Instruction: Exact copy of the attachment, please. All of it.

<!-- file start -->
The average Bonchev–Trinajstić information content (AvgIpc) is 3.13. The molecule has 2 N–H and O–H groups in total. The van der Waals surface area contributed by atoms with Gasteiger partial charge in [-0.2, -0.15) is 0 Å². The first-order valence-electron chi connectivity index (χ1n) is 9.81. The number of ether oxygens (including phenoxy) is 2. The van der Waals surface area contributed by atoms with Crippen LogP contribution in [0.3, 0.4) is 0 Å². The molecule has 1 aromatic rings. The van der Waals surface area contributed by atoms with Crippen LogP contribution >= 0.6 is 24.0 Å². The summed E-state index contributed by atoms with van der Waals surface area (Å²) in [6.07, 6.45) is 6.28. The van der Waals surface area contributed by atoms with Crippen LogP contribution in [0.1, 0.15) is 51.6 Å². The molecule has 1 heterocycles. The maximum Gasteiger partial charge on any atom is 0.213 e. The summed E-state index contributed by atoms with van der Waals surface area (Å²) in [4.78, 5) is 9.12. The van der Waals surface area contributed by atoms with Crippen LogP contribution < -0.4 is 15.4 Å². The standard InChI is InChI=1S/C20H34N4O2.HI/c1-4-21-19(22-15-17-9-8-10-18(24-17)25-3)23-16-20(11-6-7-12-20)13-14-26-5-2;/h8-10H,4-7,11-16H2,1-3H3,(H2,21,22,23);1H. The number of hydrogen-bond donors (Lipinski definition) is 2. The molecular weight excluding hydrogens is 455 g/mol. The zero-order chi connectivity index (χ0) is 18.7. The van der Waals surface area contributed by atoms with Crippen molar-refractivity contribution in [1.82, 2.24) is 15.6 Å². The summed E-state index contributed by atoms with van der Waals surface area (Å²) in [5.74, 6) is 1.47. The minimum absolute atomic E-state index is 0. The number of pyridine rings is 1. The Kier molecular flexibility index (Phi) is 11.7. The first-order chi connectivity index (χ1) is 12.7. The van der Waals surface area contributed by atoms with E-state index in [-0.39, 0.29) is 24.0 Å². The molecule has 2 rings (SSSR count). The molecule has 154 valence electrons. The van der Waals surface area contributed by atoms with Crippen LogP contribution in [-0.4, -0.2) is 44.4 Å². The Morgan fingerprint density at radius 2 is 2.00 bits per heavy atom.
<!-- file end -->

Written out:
The average Bonchev–Trinajstić information content (AvgIpc) is 3.13. The molecule has 2 N–H and O–H groups in total. The van der Waals surface area contributed by atoms with Gasteiger partial charge in [-0.2, -0.15) is 0 Å². The first-order valence-electron chi connectivity index (χ1n) is 9.81. The number of ether oxygens (including phenoxy) is 2. The van der Waals surface area contributed by atoms with Crippen LogP contribution in [0.3, 0.4) is 0 Å². The molecule has 1 aromatic rings. The van der Waals surface area contributed by atoms with Crippen LogP contribution >= 0.6 is 24.0 Å². The summed E-state index contributed by atoms with van der Waals surface area (Å²) in [6.07, 6.45) is 6.28. The van der Waals surface area contributed by atoms with Crippen LogP contribution in [0.1, 0.15) is 51.6 Å². The molecule has 1 heterocycles. The maximum Gasteiger partial charge on any atom is 0.213 e. The summed E-state index contributed by atoms with van der Waals surface area (Å²) in [4.78, 5) is 9.12. The van der Waals surface area contributed by atoms with Crippen LogP contribution < -0.4 is 15.4 Å². The standard InChI is InChI=1S/C20H34N4O2.HI/c1-4-21-19(22-15-17-9-8-10-18(24-17)25-3)23-16-20(11-6-7-12-20)13-14-26-5-2;/h8-10H,4-7,11-16H2,1-3H3,(H2,21,22,23);1H. The number of hydrogen-bond donors (Lipinski definition) is 2. The molecular weight excluding hydrogens is 455 g/mol. The zero-order chi connectivity index (χ0) is 18.7. The van der Waals surface area contributed by atoms with Crippen molar-refractivity contribution in [1.82, 2.24) is 15.6 Å². The summed E-state index contributed by atoms with van der Waals surface area (Å²) in [5.74, 6) is 1.47. The minimum absolute atomic E-state index is 0. The number of pyridine rings is 1. The Kier molecular flexibility index (Phi) is 11.7. The first-order chi connectivity index (χ1) is 12.7. The van der Waals surface area contributed by atoms with E-state index in [-0.39, 0.29) is 24.0 Å². The molecule has 2 rings (SSSR count). The molecule has 154 valence electrons. The van der Waals surface area contributed by atoms with Crippen LogP contribution in [-0.4, -0.2) is 44.4 Å². The Morgan fingerprint density at radius 2 is 2.00 bits per heavy atom.